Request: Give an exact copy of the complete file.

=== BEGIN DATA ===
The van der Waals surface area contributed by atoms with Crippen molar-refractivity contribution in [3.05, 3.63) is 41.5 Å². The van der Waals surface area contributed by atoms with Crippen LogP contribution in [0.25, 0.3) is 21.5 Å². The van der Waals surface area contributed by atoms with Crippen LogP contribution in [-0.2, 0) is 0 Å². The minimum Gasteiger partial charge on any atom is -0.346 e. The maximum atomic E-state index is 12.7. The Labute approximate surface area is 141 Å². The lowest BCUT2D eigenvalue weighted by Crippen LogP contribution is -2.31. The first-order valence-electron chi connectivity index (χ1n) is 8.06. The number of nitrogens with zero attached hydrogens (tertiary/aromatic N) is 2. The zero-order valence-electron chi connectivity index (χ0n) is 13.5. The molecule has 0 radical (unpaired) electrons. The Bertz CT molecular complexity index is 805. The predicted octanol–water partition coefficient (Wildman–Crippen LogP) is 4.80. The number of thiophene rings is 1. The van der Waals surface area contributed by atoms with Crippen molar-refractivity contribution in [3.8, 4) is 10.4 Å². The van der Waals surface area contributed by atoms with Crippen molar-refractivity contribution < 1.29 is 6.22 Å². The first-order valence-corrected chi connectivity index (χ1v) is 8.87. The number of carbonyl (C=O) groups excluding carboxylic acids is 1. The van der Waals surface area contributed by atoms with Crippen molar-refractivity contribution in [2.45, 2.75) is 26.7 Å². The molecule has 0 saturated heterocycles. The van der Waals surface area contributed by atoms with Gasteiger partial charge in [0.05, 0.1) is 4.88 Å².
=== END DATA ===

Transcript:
The van der Waals surface area contributed by atoms with Crippen molar-refractivity contribution in [3.05, 3.63) is 41.5 Å². The van der Waals surface area contributed by atoms with Crippen LogP contribution in [0.25, 0.3) is 21.5 Å². The van der Waals surface area contributed by atoms with Crippen LogP contribution in [-0.2, 0) is 0 Å². The minimum Gasteiger partial charge on any atom is -0.346 e. The maximum atomic E-state index is 12.7. The Labute approximate surface area is 141 Å². The lowest BCUT2D eigenvalue weighted by Crippen LogP contribution is -2.31. The first-order valence-electron chi connectivity index (χ1n) is 8.06. The number of nitrogens with zero attached hydrogens (tertiary/aromatic N) is 2. The zero-order valence-electron chi connectivity index (χ0n) is 13.5. The molecule has 0 radical (unpaired) electrons. The Bertz CT molecular complexity index is 805. The predicted octanol–water partition coefficient (Wildman–Crippen LogP) is 4.80. The number of thiophene rings is 1. The van der Waals surface area contributed by atoms with Crippen molar-refractivity contribution in [3.8, 4) is 10.4 Å². The van der Waals surface area contributed by atoms with Crippen molar-refractivity contribution < 1.29 is 6.22 Å². The first-order valence-corrected chi connectivity index (χ1v) is 8.87. The number of carbonyl (C=O) groups excluding carboxylic acids is 1. The van der Waals surface area contributed by atoms with Crippen molar-refractivity contribution in [2.45, 2.75) is 26.7 Å². The molecule has 0 saturated heterocycles. The van der Waals surface area contributed by atoms with Gasteiger partial charge in [0.05, 0.1) is 4.88 Å².